Project description:Nijmegen breakage syndrome (NBS) is characterised by microcephaly, developmental delay, characteristic facial features, immunodeficiency and radiosensitivity. Nbs1, the protein defective in NBS, functions in ataxia telangiectasia mutated protein (ATM)-dependent signalling likely facilitating ATM phosphorylation events. While NBS shares overlapping characteristics with ataxia telangiectasia, it also has features overlapping with ATR-Seckel (ATR: ataxia-telangiectasia and Rad3-related protein) syndrome, a subclass of Seckel syndrome mutated in ATR. We show that Nbs1 also facilitates ATR-dependent phosphorylation. NBS cell lines show a similar defect in ATR phosphorylation of Chk1, c-jun and p-53 in response to UV irradiation- and hydroxyurea (HU)-induced replication stalling. They are also impaired in ubiquitination of FANCD2 after HU treatment, which is ATR dependent. Following HU-induced replication arrest, NBS and ATR-Seckel cells show similarly impaired G2/M checkpoint arrest and an impaired ability to restart DNA synthesis at stalled replication forks. Moreover, NBS cells fail to retain ATR in the nucleus following HU treatment and extraction. Our findings suggest that Nbs1 functions in both ATR- and ATM-dependent signalling. We propose that the NBS clinical features represent the result of these combined defects.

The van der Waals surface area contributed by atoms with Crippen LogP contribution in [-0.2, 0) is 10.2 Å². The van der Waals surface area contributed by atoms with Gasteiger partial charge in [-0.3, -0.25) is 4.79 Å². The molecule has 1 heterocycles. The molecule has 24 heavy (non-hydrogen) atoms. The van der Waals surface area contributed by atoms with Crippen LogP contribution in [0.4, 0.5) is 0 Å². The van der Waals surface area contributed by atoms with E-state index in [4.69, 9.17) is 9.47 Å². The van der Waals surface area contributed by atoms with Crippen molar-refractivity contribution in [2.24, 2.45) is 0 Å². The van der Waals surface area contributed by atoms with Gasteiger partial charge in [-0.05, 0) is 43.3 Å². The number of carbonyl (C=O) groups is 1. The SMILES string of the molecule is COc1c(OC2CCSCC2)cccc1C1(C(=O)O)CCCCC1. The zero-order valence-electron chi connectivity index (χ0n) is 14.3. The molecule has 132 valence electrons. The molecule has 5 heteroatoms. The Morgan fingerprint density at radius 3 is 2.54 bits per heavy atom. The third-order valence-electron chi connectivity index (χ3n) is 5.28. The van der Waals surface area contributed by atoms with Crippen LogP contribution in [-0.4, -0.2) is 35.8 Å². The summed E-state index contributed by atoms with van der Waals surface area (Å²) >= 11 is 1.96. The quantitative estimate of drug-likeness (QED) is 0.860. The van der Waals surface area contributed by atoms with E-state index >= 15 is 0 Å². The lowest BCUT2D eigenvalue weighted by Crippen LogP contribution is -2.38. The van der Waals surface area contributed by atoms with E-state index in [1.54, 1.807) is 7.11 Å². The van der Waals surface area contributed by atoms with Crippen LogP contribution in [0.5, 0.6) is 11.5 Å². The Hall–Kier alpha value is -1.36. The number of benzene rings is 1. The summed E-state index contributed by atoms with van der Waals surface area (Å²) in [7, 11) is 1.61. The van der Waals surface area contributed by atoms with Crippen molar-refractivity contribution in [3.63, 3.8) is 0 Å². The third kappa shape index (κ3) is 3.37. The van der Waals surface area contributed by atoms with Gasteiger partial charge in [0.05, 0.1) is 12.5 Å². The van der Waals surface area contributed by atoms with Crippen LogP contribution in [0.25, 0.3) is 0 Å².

Project description:ATM and ATR are two redundant checkpoint kinases essential for the stable maintenance of telomeres in eukaryotes. Previous studies have established that MRN (Mre11-Rad50-Nbs1) and ATRIP (ATR Interacting Protein) interact with ATM and ATR, respectively, and recruit their partner kinases to sites of DNA damage. Here, we investigated how Tel1(ATM) and Rad3(ATR) recruitment to telomeres is regulated in fission yeast. Quantitative chromatin immunoprecipitation (ChIP) assays unexpectedly revealed that the MRN complex could also contribute to the recruitment of Tel1(ATM) to telomeres independently of the previously established Nbs1 C-terminal Tel1(ATM) interaction domain. Recruitment of Tel1(ATM) to telomeres in nbs1-c60Delta cells, which lack the C-terminal 60 amino acid Tel1(ATM) interaction domain of Nbs1, was dependent on Rad3(ATR)-Rad26(ATRIP), but the kinase domain of Rad3(ATR) was dispensable. Thus, our results establish that the Rad3(ATR)-Rad26(ATRIP) complex contributes to the recruitment of Tel1(ATM) independently of Rad3(ATR) kinase activity, by a mechanism redundant with the Tel1(ATM) interaction domain of Nbs1. Furthermore, we found that the N-terminus of Nbs1 contributes to the recruitment of Rad3(ATR)-Rad26(ATRIP) to telomeres. In response to replication stress, mammalian ATR-ATRIP also contributes to ATM activation by a mechanism that is dependent on the MRN complex but independent of the C-terminal ATM interaction domain of Nbs1. Since telomere protection and DNA damage response mechanisms are very well conserved between fission yeast and mammalian cells, mammalian ATR-ATRIP may also contribute to the recruitment of ATM to telomeres and to sites of DNA damage independently of ATR kinase activity.